Friday, July 13, 2007

Summer Reading

Want to learn more about the Children and Nature issue? Here's a sixpack of books for those hot days under the umbrella on the beach or the back lawn.

1. Children and Nature: Psychological, Sociocultural, and Evolutionary Investigations by David Kahn and Stephen Kellert

A good academic anthology.
Children and Nature incorporates research from cognitive science, developmental psychology, ecology, education, environmental studies, evolutionary psychology, political science, primatology, psychiatry, and social psychology. The authors examine the evolutionary significance of nature during childhood; the formation of children’s conceptions, values, and sympathies toward the natural world; how contact with nature affects children’s physical and mental development; and the educational and political consequences of the weakened childhood experience of nature in modern society.

2.The Thunder Tree by Robert Michael Pyle

While Bob Pyle first coined the term "Extinction of Experience" in 1975, he discussed it further in The Thunder Tree published in 1993. Read it.

3. Extreme Kids: How to Connect With Your Children Through Today's Extreme (and Not So Extreme) Outdoor Sports by Scott Graham

Get the Millennials out!

"You want your kids to have character, confidence, and courage, then by God banish Xbox, Nintendo, and Game Boy and take them on an adventure. How? Where? When? The answers are all here. Someone finally distilled the fundamentals - both psychological and practical - of taking kids kayaking and climbing, surfing and skiing, scuba diving and kiteboarding. I wish I had this book 10 years ago."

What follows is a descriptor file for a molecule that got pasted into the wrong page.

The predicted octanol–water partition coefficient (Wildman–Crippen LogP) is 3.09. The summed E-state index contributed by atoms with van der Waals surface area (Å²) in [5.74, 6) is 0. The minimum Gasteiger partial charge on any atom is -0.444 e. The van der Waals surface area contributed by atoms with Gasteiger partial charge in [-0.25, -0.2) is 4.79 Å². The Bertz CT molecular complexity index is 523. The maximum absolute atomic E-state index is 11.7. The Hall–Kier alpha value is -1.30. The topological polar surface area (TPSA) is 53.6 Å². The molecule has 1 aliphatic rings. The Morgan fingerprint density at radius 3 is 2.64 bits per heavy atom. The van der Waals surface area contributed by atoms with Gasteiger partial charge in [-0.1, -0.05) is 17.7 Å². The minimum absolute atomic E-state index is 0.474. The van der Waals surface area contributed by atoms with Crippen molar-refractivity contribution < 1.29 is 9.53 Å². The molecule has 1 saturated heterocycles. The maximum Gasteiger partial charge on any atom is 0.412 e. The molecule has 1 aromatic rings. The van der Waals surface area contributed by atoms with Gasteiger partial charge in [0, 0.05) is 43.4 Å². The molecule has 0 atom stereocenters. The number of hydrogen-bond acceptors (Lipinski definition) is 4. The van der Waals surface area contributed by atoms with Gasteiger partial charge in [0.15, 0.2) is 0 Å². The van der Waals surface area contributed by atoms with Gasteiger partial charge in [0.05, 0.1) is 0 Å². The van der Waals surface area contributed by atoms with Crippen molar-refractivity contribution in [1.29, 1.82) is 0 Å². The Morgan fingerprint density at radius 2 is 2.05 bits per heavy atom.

- Mark Jenkins, columnist for Outside magazine and author of The Hard Way

4. Monkey Dancing: A Father, Two Kids, and a Journey to the Ends of the Earth Daniel Glick

OK, so we can't all take our kids on an around the world trip, but see what happens when Glick does just that.

5. Randolph Paths by the Randolph Mountain Club

This guide covers one of the finest mountain path networks anywhere. Some are steep and hard, others easy strolls. And keep it quiet, this place is a secret.

6. Last Child in the Woods: Saving Our Children from Nature-Deficit Disorder by Richard Louv

The Book that started it all.